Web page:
1. Plaintiffs Did Not Waive the Choice of Law Issue

Defendants contend that the District Court correctly decided the choice of law question and that Plaintiffs have waived the issue in any case. Generally, failure to raise an issue in the District Court results in its waiver on appeal. Bagot v. Ashcroft, 398 F.3d 252, 256 (3d Cir. 2005). There are exceptions to this rule, however. First, there are certain issues, such as subject matter jurisdiction, which cannot be waived. E.g., United States v. Cotton, 535 U.S. 625, 630 (2002). Second, even if an issue was not raised, "[t]his Court has discretionary power to address issues that have been waived." Bagot, 398 F.3d at 256. Indeed, we have been reluctant to apply the waiver doctrine when only an issue of law is raised. See, e.g., id.; In re Am. Biomaterials Corp., 954 F.2d 919, 928 (3d Cir. 1992). "This court may consider a pure question of law even if not raised below where refusal to reach the issue would result in a miscarriage of justice or where the issue's resolution is of public importance." Loretangeli v. Critelli, 853 F.2d 186, 189-90 n.5 (3d Cir. 1988).

When considering waiver issues, we are also always mindful of the prophylactic and prudential origins of the doctrine. As the Supreme Court noted in Hormel v. Helvering, the waiver doctrine is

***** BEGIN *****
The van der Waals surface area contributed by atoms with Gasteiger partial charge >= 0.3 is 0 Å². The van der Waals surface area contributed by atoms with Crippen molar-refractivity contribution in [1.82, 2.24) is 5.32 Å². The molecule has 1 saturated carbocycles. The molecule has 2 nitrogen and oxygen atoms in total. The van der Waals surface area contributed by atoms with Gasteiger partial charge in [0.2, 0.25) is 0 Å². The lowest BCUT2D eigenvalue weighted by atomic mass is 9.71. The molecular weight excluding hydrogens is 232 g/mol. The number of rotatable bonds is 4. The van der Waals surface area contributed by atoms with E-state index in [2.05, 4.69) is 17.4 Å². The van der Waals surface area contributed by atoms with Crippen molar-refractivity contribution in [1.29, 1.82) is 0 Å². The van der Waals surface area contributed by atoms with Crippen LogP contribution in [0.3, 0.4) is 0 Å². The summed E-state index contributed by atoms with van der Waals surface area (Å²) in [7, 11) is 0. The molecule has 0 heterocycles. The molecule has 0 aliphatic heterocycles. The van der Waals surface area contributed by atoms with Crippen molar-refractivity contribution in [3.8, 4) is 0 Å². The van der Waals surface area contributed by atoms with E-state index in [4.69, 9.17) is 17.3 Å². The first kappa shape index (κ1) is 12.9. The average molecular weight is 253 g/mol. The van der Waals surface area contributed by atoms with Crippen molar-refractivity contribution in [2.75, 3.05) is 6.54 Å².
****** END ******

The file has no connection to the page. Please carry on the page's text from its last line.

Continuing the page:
essential in order that parties may have the opportunity to offer all the evidence they believe relevant to the issues . . . [and] in order that litigants may not be surprised on appeal by final decision there of issues upon which they have had no opportunity to introduce evidence.

312 U.S. 552, 556 (1941). The corollary of Hormel is that we are less inclined to find a waiver when the parties have had the opportunity to offer all the relevant evidence and when they are not surprised by issues on appeal.

In this case, we do not believe that Plaintiffs waived the choice of law issue. We conclude instead that the District Court, in determining that "Defendant attorneys assert, and plaintiffs do not disagree that, for purposes of this summary judgment motion, no true conflict of laws exists," overlooked the fact that, while the parties agreed that there was no true conflict of laws, they disagreed as to what law should apply.*fn13 The issue of which state's law to apply is inherent in the parties' positions throughout this case. Defendants claim that the law in all the relevant jurisdictions requires a showing of actual harm for breach of fiduciary duties, while Plaintiffs assert that it does not when the remedy sought is disgorgement, citing to Texas law.